A report by NREL suggests3 that wind farms may produce between 0.4 and 1.4 jobs per MW (Mega Watts) of capacity during construction phase and 0.06 to 0.2 jobs per MW for operation and maintenance. Going by these figures it is clear that most of the Scottish jobs in future will come in the offshore wind sector with 1032.58 MW capacity under construction and 4594.25 MW already consented4. The Scottish Government quoted, “The offshore renewables industry is to deliver 28,000 jobs by 2020, contributing £7.1 billion to the Scottish economy.” After a-political scrutiny, even if half of these jobs are realized, it still amounts to a significant number. As most of the jobs would be in the lower tier, relevant skills would have to be provided. The higher education sector particularly colleges can play a vital role in providing skilled worked force by offering specialized courses. For example, short safety courses such as “working at heights”, “offshore survival course” and many others can be made part of the existing curriculum as most energy companies find this knowledge desirable.
Due to its sheer size, there is a tendency of emphasizing too much on just the wind industry when looking at the renewable spectrum. With the government’s plan to have smart meters installed in every household by 2020, several jobs in this area will be created of which the education institutes must take a note. A complete grid infrastructure overhaul may not be on the horizon just now but is a distinct possibility which will create huge number of jobs in Electrical Engineering. Furthermore, a catalogue of botched jobs for both Solar installations and heat pumps indicate that there is a dire need of highly trained technicians that can expertly deal with them. It is also becoming apparent that wave and tidal projects are on the verge of commercialization. Renewable UK’s studies show the sector already employs 1,724 people in the UK – this is set to increase to 6,000 by 2023. It is further anticipated that “Cap and Trade” global market (Emissions Trading) will balloon to a size of $3.1 trillion dollars by 2020 thus opening up great opportunity for carbon accountancy training.
Before 2008, undergraduate studies purely in renewable energy barely existed in the UK (neither in universities nor in colleges). Only Master’s degree in some universities offered a route to this sector. Since then the academia has gathered momentum and now offers enrolment for renewable energy technology courses from NC-level. At least three universities in Scotland currently are offering undergraduate studies in Renewable Energy Technology (RET). This number is higher at college level where many colleges have tailored and contextualized existing Environmental, Energy and Engineering Systems courses to incorporate RET. There is still a hesitance in developing a course/degree that purely focuses on Renewable energy despite it becoming a discipline in its own right. This tentative stance stems from accreditation issues and the reluctance of the industry that has traditionally accepted civil, mechanical and electrical engineers, to accept renewable engineers.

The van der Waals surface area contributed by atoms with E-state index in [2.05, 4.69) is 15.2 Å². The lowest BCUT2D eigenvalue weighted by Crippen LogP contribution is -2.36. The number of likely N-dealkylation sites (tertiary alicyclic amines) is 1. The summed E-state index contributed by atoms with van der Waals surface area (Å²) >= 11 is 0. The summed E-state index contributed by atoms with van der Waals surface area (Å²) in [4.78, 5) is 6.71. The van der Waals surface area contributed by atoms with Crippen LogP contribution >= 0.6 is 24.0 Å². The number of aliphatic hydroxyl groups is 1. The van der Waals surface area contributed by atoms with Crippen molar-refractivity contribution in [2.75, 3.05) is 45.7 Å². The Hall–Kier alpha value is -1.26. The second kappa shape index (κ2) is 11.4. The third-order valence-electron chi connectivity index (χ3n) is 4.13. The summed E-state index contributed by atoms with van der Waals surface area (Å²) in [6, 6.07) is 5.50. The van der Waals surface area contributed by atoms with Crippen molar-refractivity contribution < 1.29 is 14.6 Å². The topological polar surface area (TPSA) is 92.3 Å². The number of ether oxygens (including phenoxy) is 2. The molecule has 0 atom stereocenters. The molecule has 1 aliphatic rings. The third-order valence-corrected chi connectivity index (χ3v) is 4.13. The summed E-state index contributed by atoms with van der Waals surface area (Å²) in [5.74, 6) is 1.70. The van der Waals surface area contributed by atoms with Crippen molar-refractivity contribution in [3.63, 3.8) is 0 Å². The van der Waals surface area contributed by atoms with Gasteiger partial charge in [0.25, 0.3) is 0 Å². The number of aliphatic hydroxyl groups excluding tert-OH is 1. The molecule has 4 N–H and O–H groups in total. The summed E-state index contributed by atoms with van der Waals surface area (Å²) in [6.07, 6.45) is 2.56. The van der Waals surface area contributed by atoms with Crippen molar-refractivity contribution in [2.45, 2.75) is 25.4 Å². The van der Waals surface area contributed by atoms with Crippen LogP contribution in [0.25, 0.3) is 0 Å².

While the large commercial organizations (e.g. utility companies) prefer the recruitment of novice students/ young apprentices to train them in-house, data reveals that in Scotland most organizations are small–medium scale with average number employees just “9”. This means that there is a greater responsibility on the educational institutes to provide the relevant workforce.
With Scotland taking on the most ambitious carbon reduction targets and being a pioneer in technologies such as Wave Power, it has the potential to become world’s “Centre of Excellence” in Renewable energy education. By widening its education sector to charter the changing needs, it can be not only cater to its own industry but in future export tier-1 expertise to a flourishing global market. Just as in the 90’s the academia benefitted and grew by imparting the IT (information technology) education, similar benefits can be reaped from renewable education. For sustainable growth however, it is imperative that the fast-moving industry is kept in sight. It must be realized that although in the near future jobs may lie in the offshore wind industry but further afield, wave, tidal and grid technologies are emerging must be made prepared for. Furthermore, the education sector also has to keep a close eye on the pyramid structure of skill requirements so that focus and energy is spent in areas where it is most needed.
- Larry Flowers and Marguerite Kelly, “Wind Energy for Rural Economic Development,” National Renewable Energy Laboratory, Presented 2005,
- “Renewable UK” Wind Energy database (3rd June 2014)